[00:58:34] And I should say that is always, there’s always. Time to change, no matter what you’ve done, you can always repair your body’s very resilient. So no matter what you’ve done, you can always make some changes and restructure some tissue and fix some patterns and be a little bit smarter. And you can have a part quality of life well into, you know, your late years.

[00:58:59] Dave: [00:58:59] Yeah, I [00:59:00] think that’s a good reminder for people too, is they think, well, it might be too late or I won’t be able to. Push myself at all. If I take the steps back and there’s, your body is amazing at adapting to whatever, whatever stimulus you’re giving it or not giving it and has an incredible way to, to heal itself and to repair.

[00:59:18] And there might just be in a lot of people that worry about why I don’t want to lose that, that push myself side of things. I enjoy that feeling there. There’s just smarter ways to do it too. There’s ways that you can use intervals and pick movements that are, are. High quality type movements where if you’re not a good squatter, but you have a really good hinge pattern, like use that as more of the conditioning stuff, push a sled, get on an assault bike, like do some of these lower skill movements.

[00:59:45] If you’re really looking for that, there are some ways to do that without necessarily doing a, you know, high rep snatch, barbell, snatch workout, which is very challenging and complex movement.

[00:59:58] Os: [00:59:58] Yeah. You know, I never [01:00:00] understood. The reasoning behind trying to make that into a conditioning exercise, because I, I enjoy watching the Olympics and I love at least seeing this lifters to do this incredible feats, but yeah, that’s, that’s one rep man, that’s one perfect rep, you know, and then, you know, you, when we start adding bout volume and fatigue to that, You’re not only putting yourself at risk, but you’re almost like desecrating the money you’re making.

[01:00:26] It looks so ugly. It’s like a shameful way to present this. You know, like this is such a beautiful expression of power and athleticism, you know? Um, let’s let it be what it, what it was meant to be. Let’s not turn into something else.

[01:00:40] Dave: [01:00:40] Yeah. And that gets back to where we started with moving vocabulary and knowing that it’s more, it’s not enough for a barbell snatch to just simply be okay. I’m picking up from the ground and I’m ending up with the bar overhead. Like there’s a lot more to it. And being able to find what your, what your goal is, what the movement is, what you’re trying to accomplish.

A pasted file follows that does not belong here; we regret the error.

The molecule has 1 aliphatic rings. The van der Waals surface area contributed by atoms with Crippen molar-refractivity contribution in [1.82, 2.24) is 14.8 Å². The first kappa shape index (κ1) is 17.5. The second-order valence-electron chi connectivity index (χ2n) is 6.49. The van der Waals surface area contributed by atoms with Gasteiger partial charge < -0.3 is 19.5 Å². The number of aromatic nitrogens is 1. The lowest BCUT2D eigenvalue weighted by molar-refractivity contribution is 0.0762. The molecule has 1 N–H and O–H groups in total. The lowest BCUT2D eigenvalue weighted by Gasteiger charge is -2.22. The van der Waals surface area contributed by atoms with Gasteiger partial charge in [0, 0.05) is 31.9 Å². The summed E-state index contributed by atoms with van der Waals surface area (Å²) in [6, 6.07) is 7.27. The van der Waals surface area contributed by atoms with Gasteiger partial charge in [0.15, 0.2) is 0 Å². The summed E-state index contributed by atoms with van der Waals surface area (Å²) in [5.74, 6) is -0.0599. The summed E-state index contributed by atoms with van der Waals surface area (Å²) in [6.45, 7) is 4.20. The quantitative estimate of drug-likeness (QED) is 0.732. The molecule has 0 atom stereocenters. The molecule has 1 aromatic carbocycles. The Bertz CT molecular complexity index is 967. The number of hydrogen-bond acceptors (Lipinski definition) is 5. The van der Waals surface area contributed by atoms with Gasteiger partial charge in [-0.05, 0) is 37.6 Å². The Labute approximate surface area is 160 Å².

[01:00:59] There’s [01:01:00] as we’ve seen a lot of kettlebell swings, what about swings can look different person to person in some swings in quotes, some swings, his actual swings, but that’s, uh, until we define what that proper moving pattern is, it can, it can leave a lot of room for misinterpretation of the movement.

[01:01:16] Os: [01:01:16] Yup. It’s like, uh, my favorite coach of all time, Brett Jones, said, um, Anyone can swing a kettlebell, but not everyone can do the kettlebell swing. And I think anyone can just throw a bar overhead. Not anyone can do with this snatch, the barbell snatch, right?

[01:01:33] Dave: [01:01:33] Yeah. So true. I got to getBrad back on here sometime if

[01:01:36] Os: [01:01:36] Yes. That would be fantastic. I would love to hear him. I know he’s been doing a lot of stuff, so maybe it’s a good time to ask.

[01:01:42] Dave: [01:01:42] Yeah, uh, Os just great stuff today, you know, I always love talking to you and, uh, I’m so excited for people to hear, hear this one and so much good stuff in it. And I want to transition here as we work our way to the close. And when I initially approached you with the ideas do with all the guests that I [01:02:00] sought out to have on here, I was excited about having you on here and, uh, But a big thing that while we love the fitness side of things and we can talk health side of things all day long and also want this to be a place for men to be real with each other.

[01:02:13] And this, I think that’s such a, when we talk dangers of social media earlier in the podcast and all these things, things of appearances is it’s easy to see someone like yourself. Who’s. So fun to be around and energetic and knowledgeable and passionate and running a successful business and seeing these things.